Chapter

The Hardening and Softening of Men

Eric Anderson

in The Monogamy Gap

Published in print February 2012 | ISBN: 9780199777921
Published online May 2012 | e-ISBN: 9780199919062 | DOI: http://dx.doi.org/10.1093/acprof:oso/9780199777921.003.0004

Series: Sexuality, Identity, and Society

The Hardening and Softening of Men

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This chapter provides some of the historical circumstances of the era that monogamy emerged in, and the conservative type of masculinity produced as a result of the industrial revolution. Most importantly, this chapter shows that being a man throughout the 20th century was predicated in misogyny, homophobia, violence, and domination of women. Thus, this was an era in which polygamy was replaced with monogamy; women increasingly maintained some legal rights, but men nonetheless felt a privilege to rule over them. Accordingly, some argue that men learned to cheat as a result of proving their heterosexuality, enacting their power over women, and reproducing patriarchy. However, this chapter also dispels this as a reason for the cheating examined in this study. It does this by showing that undergraduate men look much more favorably upon women than previous generations. Thus, misogyny is not the primary reason men cheat.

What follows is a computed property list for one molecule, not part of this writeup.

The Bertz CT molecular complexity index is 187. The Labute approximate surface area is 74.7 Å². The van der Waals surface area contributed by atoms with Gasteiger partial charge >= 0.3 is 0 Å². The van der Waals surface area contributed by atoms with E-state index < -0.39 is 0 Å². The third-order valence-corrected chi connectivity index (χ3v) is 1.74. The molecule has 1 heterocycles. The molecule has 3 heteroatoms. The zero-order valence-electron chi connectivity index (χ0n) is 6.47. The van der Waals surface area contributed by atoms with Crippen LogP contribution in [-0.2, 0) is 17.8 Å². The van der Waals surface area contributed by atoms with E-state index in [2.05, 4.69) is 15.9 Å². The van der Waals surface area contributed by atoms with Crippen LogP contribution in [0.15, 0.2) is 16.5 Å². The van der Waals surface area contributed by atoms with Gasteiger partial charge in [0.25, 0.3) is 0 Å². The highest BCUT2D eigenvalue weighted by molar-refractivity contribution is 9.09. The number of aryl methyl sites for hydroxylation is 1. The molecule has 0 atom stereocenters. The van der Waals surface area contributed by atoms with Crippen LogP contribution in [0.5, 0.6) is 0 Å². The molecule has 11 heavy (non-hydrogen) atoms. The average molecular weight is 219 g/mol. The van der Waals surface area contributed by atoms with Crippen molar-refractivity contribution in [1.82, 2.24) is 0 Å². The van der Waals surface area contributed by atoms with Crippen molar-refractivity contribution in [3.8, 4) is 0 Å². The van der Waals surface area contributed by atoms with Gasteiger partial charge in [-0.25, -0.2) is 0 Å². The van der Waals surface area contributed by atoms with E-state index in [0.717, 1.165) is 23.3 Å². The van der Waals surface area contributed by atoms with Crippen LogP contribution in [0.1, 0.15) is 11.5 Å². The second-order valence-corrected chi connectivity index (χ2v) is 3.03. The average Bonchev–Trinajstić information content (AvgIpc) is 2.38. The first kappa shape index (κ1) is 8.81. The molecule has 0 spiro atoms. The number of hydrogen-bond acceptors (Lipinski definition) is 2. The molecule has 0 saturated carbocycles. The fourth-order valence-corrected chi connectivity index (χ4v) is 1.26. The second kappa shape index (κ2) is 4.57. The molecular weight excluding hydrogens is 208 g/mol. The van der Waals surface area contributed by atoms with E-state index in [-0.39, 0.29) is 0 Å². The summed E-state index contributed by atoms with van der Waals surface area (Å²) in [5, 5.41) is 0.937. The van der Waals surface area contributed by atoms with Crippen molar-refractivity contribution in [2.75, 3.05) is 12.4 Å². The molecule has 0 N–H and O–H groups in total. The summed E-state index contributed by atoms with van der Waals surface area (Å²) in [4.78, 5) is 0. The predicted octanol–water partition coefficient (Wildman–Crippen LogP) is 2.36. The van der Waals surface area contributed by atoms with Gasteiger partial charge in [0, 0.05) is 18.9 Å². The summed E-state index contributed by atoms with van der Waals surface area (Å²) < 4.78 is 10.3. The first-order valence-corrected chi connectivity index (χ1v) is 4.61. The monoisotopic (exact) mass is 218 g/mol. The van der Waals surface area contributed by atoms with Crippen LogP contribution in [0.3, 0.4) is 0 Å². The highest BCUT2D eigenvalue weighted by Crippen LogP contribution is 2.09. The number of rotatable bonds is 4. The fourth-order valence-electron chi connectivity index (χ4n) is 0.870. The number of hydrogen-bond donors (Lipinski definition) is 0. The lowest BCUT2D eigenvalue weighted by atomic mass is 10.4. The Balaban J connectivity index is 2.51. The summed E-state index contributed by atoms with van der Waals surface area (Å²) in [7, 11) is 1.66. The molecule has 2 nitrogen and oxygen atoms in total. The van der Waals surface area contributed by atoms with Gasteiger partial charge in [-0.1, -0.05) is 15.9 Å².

Keywords: masculinity; misogyny; cheating; patriarchy; homophobia

Chapter.  3153 words. 

Subjects: Social Psychology

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